The latest period drama to air during ITV’s much-lauded Sunday night 9 p.m. slot, The Singapore Grip, is bringing many well known faces to our screens. But who is Luke Treadway, the actor playing Matthew Webb? Luke is no stranger to a costume drama bu
Raised in the rural village of Sandford in Devon, Treadaway's love of performance started pretty early on. According to the Evening Standard, Treadaway first found an interest in acting playing in the garden with his twin brother Harry (who is also an actor). From there, both went on to study at the London Academy of Music and Dramatic Arts (LAMDA) and also perform with the National Youth Theatre. It was during their time at NYT that they also became friends with Matt Smith. "He was leaning out of the window and was the first person we met when we arrived. We've been best mates ever since," he told The Independent in 2013. Talk about an iconic trio.
While they pursued the same passions throughs training at LAMDA, Luke and Harry didn't want their physical similarities as twins to define them, especially when it came to their wardrobes. "I think that's a bit strange to [dress twins the same]. They've enough of an uphill struggle to make their own identity. It's weird," he told The Independent. That's not to say they're not partial to starring alongside one another, as they portrayed conjoined twins Tom and Barry Howe in Brothers of the Head, a 2005 adaptation of Brian Aldiss' 1977 science fiction novel.
Harry then went on to star in the 2007 biopic of Joy Division's Ian Curtis titled Control, and 2009's Fish Tank, before landing the role of Dr. Victor Frankenstein on Penny Dreadful. Luke, on the other hand, focused his attention on television and National Theatre productions, including the lead role of Albert in the original War Horse, and the portrayal of Christopher Boone in The Curious Incident of the Dog in the Night-Time which earned him an Olivier award in 2013.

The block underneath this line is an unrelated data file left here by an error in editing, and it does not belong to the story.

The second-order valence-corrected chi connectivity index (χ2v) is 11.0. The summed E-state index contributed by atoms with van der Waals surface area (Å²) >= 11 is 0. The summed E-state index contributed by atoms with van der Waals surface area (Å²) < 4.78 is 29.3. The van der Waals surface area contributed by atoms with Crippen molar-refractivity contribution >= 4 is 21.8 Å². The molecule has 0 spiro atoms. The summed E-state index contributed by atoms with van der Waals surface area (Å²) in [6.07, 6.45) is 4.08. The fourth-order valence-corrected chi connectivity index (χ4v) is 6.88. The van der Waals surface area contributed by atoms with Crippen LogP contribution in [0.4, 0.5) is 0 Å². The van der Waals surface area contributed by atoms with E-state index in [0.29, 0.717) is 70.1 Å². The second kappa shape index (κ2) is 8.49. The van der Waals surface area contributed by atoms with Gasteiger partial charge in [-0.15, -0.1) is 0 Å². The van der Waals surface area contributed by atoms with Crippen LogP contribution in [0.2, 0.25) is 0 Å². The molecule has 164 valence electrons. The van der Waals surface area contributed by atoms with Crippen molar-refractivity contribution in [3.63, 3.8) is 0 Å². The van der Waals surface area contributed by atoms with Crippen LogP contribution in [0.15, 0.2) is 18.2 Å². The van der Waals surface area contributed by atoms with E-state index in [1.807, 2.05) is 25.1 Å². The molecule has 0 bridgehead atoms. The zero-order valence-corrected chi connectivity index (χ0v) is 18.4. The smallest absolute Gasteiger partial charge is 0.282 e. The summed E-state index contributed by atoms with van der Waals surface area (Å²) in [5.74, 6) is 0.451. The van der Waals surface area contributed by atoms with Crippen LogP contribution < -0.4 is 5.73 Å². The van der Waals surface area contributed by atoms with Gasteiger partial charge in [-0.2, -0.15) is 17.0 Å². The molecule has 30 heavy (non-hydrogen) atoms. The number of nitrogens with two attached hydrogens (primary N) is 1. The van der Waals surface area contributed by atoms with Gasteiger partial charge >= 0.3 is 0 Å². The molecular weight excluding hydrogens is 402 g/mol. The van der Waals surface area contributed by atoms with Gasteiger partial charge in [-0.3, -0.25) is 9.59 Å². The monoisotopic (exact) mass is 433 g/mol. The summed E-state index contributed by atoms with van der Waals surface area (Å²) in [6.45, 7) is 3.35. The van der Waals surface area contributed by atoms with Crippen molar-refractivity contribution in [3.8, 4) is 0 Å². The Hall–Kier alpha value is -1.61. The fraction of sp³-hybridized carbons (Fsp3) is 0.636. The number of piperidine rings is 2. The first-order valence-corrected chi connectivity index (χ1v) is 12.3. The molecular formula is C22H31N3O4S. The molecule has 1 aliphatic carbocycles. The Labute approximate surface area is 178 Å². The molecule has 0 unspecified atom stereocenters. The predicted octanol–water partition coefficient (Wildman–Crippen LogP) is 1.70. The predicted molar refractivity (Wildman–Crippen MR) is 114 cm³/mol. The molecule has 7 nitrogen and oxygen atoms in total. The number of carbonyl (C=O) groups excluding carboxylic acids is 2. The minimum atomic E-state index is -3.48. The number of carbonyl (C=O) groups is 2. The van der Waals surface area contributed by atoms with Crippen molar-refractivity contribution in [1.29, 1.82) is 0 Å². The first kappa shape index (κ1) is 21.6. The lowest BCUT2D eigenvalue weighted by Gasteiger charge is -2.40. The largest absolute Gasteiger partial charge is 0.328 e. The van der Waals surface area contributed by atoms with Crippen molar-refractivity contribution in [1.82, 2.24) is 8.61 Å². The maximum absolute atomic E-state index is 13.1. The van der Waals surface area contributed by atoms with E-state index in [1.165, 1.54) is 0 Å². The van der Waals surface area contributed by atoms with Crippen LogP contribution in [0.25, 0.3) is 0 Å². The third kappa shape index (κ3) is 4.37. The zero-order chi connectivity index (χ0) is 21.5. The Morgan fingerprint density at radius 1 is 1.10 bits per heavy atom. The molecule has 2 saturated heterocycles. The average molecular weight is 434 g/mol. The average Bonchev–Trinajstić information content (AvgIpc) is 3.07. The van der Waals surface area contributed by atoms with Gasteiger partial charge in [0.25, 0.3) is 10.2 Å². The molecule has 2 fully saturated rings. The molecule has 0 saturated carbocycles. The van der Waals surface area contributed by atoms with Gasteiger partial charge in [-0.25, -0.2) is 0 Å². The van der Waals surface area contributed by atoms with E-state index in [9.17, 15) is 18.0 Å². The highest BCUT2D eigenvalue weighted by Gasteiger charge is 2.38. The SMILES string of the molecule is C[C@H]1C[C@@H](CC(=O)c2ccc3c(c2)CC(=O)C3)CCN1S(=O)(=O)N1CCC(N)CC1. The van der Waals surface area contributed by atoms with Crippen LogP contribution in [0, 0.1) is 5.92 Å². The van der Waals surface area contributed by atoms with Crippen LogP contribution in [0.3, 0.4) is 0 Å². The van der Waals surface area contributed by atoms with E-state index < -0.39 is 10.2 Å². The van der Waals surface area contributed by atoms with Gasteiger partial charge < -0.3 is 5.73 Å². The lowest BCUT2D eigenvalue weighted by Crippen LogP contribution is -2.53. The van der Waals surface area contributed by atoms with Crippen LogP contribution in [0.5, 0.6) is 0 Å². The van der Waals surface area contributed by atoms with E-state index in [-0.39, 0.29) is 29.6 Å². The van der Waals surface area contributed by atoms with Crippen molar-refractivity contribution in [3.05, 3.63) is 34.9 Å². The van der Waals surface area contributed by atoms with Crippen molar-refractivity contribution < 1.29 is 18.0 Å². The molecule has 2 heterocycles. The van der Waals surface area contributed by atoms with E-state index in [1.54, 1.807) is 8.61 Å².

But you'll probably recognise him most as James Bowen in the heartwarming 2016 biopic A Street Cat Named Bob and through is portrayal of Vincent Rattrey in Sky Atlantic's psychological thriller Fortitude. He also played Hugh Fenton, in Channel 4’s enormously successful series Traitors, a newly elected MP hell bent on discovering the identity of a Russian spy in the British government.
Treadway’s latest show The Singapore Grip is set in colonial Singapore and told through his eyes. “Britain at its worst,” is how he describes this time period to the Guardian. However, despite Treadway's hope this this show will "enlighten British people about the fall of Singapore, a nearly forgotten disaster" (per the Guardian), it has already faced major criticism for insensitivity and whitewashing.
Among the many who’ve spoken out against the new series is BEATS, a not-for-profit advocacy organisation founded by British East and Southeast Asians working in the theatre and screen industries. In a statement BEATS said the show was “a kick in the teeth to the UK’s East and South East Asian community” and described it as a "jauntily-forced, comedic indulgence, presenting this traumatic period of Singapore’s history as little more than breezy and inconsequential." Director Mingyu Liu also tweeted, “This does to Singapore what most Vietnam war films did to Vietnam – relegate a country who suffered through a horrific war into a backdrop for a foreign, white narrative where the only BESEA characters are portrayed as exotically sexual options or nameless aggressors.”
The Singapore Grip begins on Sunday, September 13 at 9 p.m. on ITV.
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